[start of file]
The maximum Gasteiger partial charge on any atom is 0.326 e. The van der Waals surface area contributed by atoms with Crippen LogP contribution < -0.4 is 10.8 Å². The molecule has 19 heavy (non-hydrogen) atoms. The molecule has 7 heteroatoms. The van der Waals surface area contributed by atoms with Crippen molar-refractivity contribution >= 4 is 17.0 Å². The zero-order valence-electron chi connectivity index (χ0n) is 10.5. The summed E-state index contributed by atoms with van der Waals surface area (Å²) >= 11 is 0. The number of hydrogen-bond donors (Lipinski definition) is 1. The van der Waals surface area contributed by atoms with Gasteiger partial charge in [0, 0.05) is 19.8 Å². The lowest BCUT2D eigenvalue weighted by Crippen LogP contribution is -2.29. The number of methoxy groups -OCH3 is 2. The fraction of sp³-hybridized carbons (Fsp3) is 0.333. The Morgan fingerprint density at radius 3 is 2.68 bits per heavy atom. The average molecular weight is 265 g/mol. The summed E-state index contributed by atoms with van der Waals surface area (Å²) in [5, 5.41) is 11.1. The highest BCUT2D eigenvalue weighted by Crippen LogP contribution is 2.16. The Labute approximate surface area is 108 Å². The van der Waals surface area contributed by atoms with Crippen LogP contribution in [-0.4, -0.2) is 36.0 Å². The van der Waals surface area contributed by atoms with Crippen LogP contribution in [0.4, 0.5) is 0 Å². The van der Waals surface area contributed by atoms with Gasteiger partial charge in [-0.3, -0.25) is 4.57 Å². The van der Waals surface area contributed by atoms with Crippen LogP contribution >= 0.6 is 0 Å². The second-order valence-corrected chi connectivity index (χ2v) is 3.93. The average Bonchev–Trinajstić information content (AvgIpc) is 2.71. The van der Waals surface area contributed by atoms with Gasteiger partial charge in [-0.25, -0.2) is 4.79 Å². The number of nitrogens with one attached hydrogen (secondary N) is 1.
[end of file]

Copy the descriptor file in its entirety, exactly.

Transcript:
The maximum Gasteiger partial charge on any atom is 0.326 e. The van der Waals surface area contributed by atoms with Crippen LogP contribution < -0.4 is 10.8 Å². The molecule has 19 heavy (non-hydrogen) atoms. The molecule has 7 heteroatoms. The van der Waals surface area contributed by atoms with Crippen molar-refractivity contribution >= 4 is 17.0 Å². The zero-order valence-electron chi connectivity index (χ0n) is 10.5. The summed E-state index contributed by atoms with van der Waals surface area (Å²) >= 11 is 0. The number of hydrogen-bond donors (Lipinski definition) is 1. The van der Waals surface area contributed by atoms with Gasteiger partial charge in [0, 0.05) is 19.8 Å². The lowest BCUT2D eigenvalue weighted by Crippen LogP contribution is -2.29. The number of methoxy groups -OCH3 is 2. The fraction of sp³-hybridized carbons (Fsp3) is 0.333. The Morgan fingerprint density at radius 3 is 2.68 bits per heavy atom. The average molecular weight is 265 g/mol. The summed E-state index contributed by atoms with van der Waals surface area (Å²) in [5, 5.41) is 11.1. The highest BCUT2D eigenvalue weighted by Crippen LogP contribution is 2.16. The Labute approximate surface area is 108 Å². The van der Waals surface area contributed by atoms with Crippen LogP contribution in [-0.4, -0.2) is 36.0 Å². The van der Waals surface area contributed by atoms with Crippen LogP contribution in [0.4, 0.5) is 0 Å². The van der Waals surface area contributed by atoms with Gasteiger partial charge in [-0.3, -0.25) is 4.57 Å². The van der Waals surface area contributed by atoms with Crippen LogP contribution >= 0.6 is 0 Å². The second-order valence-corrected chi connectivity index (χ2v) is 3.93. The average Bonchev–Trinajstić information content (AvgIpc) is 2.71. The van der Waals surface area contributed by atoms with Gasteiger partial charge in [-0.25, -0.2) is 4.79 Å². The number of nitrogens with one attached hydrogen (secondary N) is 1.